CALL FOR PAPERS
World-Ecology, World-Culture, World-Economy: Crisis, Slump, Revolution?
15-16 July 2016, Durham University, UK
The second annual conference of the World-Ecology Network
We welcome proposals for individual papers as well as paper sessions and panel discussions. Inquiries and proposals may be sent to: firstname.lastname@example.org.
Conference website: https://worldecology2016.wordpress.com/cfp-2/
DEADLINE FOR PROPOSALS IS FEBRUARY 18, 2016
The downturn in the global economy that manifested itself in the financial crisis of 2008 shows no signs of ending. Recent falls in global commodity prices, panic on the Chinese stock market, and fears over the health of the so-called emerging economies have further agitated mainstream economists already concerned that capitalism is entering a new ‘Great Depression’. The causes behind the ongoing stagnation are many and varied, but chief among them is the failure over the last forty years or so of the neoliberal regime of accumulation to launch a productivity revolution capable of instigating a new long-wave of accumulation. Symptomatic here is the exhaustion of the Green Revolution model of agricultural development and the failure of agro-biotechnology to deliver on its promises to reverse yield deceleration and improve food security. This productivity non-revolution has gone hand in hand with capital’s efforts to ratchet up the exploitation of its primary sources of unpaid work/energy – women, nature, and the colonies (Mies) – in a bid to drive down its system-wide costs of production. Thus has the neoliberal era been one marked by ferocious new rounds of gender violence, ecological asset stripping and the renewed plundering of extra-human nature, and new forms of imperialism in the global peripheries.
How are we to understand such phenomena not merely in relation to ‘environmental’ crises, but as themselves ecological projects unfolding in the web of life? How might the various forms of resistance that have sprung up in response to capitalist imperialism’s renewed assaults on human and extra-human nature be similarly grasped as ecological struggles? In what ways are cultural forms or narratives constitutive of transformations in (and the possible unravelling) of the capitalist world-ecology? How do we conceptualise the relation between world-culture and world-ecology?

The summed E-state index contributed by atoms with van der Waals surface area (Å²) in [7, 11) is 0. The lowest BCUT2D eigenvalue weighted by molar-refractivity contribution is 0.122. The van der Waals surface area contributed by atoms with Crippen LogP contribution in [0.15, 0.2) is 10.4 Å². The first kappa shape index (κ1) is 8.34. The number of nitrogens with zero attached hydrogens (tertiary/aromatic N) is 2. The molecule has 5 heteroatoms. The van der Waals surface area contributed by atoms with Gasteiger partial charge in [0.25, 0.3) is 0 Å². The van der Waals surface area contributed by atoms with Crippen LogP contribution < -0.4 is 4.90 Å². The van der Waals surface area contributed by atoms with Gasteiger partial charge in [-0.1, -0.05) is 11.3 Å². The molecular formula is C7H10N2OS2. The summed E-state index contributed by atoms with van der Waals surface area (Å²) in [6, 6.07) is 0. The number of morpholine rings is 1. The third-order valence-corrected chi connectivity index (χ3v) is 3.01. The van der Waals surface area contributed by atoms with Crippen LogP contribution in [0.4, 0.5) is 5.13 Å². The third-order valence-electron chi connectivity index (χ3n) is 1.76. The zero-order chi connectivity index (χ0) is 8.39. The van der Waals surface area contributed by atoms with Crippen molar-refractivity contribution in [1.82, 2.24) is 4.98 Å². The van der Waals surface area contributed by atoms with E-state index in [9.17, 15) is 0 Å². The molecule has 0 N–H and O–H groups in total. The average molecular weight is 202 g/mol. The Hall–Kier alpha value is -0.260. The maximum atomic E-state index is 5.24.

World-Ecology & World-Culture aims to tackle these and related questions in exploring the nature of crises, slumps, and revolutions through the optic of world-ecology. Building on the 2015 World Society, Planetary Natures event in Binghamton, this two-day conference in Durham will continue the work of bringing together scholars of global social change and global environmental change in the pursuit of new syntheses of “political economy” and “political ecology,” broadly conceived. It seeks to explore the contours of the current crisis in its manifold expressions, from debt bubbles and deflation to climate change and soil erosion. It will also ask what it means – economically, environmentally, politically, socially, culturally: in short, ecologically – to be mired in a prolonged global economic downturn.
Possible topics include:
Neoliberalism, Crisis and Revolution
Green Revolutions, Food Regimes, and The Great Recession
The ‘Nature’ of the Current Crisis
Crisis, Revolution and Cultural Narratives
World-ecology and World-Culture
The End of Cheap Labour
Imagining the Future: Narratives of Environmental Catastrophe
The Financialization of Nature
Gender, Race and Ecology
Unpaid Work and the Crisis of Human Natures
Modernity and Climate Change
Industrialization and the Production of Nature
Revolutions in the Capitalist World-Ecology
Commodity Frontiers and Food Regimes
The Environment-Making State
Crises of Social Reproduction